All these things may be important, but perhaps not as much as finding a solution for people that are sleeping in the park. Historically the homeless were almost always burdened by mental health or addiction problems, but that is no longer the case. Housing and healthcare are more important than anything else right now, but LGNZ seem not to see it as a priority.

Curiously LGNZ seem not to even want a functioning democracy. The $1500 a pop conference was promoted as including the private sector and non-government agencies, but they then proceeded to reject the registration of the Taxpayers Union and the Auckland Ratepayers Alliance. An inclusive democracy needs to include elements of society that disagree with you so that you can ‘challenge and be challenged’ as the event website suggests. Ultimately the conference had no representation from ratepayer groups.

Both HDC and NCC have made some progress on the housing front, but they’d admit it’s not enough to solve the problem. I suspect Hastings CEO, Nigel Bickle has been working his Wellington contacts to get homes built, for which he deserves credit. Housing has mostly been the domain of central government, but ultimately our councils have an obligation to the community to act where they see a desperate need and have been working with Kāinga Ora to do so. [Editor: BayBuzz will report in detail on this in our next edition.]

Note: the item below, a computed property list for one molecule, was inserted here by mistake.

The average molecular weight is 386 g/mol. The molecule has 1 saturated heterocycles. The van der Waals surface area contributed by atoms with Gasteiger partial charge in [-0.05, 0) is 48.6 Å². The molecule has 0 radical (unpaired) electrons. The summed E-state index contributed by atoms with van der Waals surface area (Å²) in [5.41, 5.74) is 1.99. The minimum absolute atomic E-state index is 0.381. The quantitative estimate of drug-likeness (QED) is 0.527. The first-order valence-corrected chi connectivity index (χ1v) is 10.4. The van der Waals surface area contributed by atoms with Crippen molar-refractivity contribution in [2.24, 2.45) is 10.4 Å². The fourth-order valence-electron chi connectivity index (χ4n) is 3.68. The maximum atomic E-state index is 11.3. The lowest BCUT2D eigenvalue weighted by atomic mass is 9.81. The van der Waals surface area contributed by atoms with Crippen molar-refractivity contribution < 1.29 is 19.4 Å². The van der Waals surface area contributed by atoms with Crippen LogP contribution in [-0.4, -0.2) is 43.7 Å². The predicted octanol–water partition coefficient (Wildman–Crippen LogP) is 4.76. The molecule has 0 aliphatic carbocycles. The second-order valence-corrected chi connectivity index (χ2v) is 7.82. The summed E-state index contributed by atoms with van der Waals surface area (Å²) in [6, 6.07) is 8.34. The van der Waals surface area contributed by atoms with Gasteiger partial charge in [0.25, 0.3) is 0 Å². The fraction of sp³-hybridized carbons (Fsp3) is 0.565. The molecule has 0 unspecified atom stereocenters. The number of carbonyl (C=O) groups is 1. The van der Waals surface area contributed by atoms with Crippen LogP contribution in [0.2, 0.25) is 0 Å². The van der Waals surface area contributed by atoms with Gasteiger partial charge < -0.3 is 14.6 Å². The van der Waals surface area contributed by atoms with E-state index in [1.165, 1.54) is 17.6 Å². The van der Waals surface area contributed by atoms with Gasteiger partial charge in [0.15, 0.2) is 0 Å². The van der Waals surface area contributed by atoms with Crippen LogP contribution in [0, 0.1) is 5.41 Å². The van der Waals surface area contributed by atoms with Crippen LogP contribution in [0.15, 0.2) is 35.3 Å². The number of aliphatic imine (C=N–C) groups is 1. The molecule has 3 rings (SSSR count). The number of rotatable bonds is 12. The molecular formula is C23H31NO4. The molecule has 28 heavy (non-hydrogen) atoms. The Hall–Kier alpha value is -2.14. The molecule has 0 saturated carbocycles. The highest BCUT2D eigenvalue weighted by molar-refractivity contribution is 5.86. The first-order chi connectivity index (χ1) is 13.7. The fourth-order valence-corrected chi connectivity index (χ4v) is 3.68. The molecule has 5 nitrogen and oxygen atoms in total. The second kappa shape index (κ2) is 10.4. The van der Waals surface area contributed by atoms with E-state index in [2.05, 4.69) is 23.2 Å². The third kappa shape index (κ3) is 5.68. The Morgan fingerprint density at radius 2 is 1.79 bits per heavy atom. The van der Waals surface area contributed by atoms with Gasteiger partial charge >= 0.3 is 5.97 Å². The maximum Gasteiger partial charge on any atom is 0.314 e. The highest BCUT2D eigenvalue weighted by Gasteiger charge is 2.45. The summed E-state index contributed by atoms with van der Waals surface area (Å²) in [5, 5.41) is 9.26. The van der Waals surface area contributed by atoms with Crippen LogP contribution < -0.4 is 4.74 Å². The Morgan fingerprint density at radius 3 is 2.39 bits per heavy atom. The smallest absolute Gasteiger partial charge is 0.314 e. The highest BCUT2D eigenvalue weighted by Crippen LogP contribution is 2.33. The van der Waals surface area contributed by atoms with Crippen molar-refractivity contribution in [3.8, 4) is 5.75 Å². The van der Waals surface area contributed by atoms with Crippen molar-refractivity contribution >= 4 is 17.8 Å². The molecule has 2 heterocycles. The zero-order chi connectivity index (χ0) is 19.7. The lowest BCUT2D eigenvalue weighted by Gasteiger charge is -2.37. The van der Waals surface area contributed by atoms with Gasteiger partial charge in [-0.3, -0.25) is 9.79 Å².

The other area that is in serious trouble is healthcare; particularly mental health. Regrettably the closed border policy has deprived us of many skilled workers. The government is in the process of revolutionizing our healthcare sector and why you’d do that during a staff crisis and global pandemic is beyond me. 

Even though we’re seeing the demise of the DHBs I still think that councils should get involved in trying to attract and retain healthcare staff. The mental health crisis is extremely serious and it’s difficult to secure treatment for patients beyond pharmaceuticals. It’s not the hospitals’ fault. Their staff are overworked, stressed and many have resigned to seek better work conditions in the private sector. 

As our economy cools, stresses will increase. I’ve heard many people already saying they cannot service the doubling of interest rates they’ve experienced. The demand for mental health services will continue to rise and the crisis will deepen unless urgent action is taken.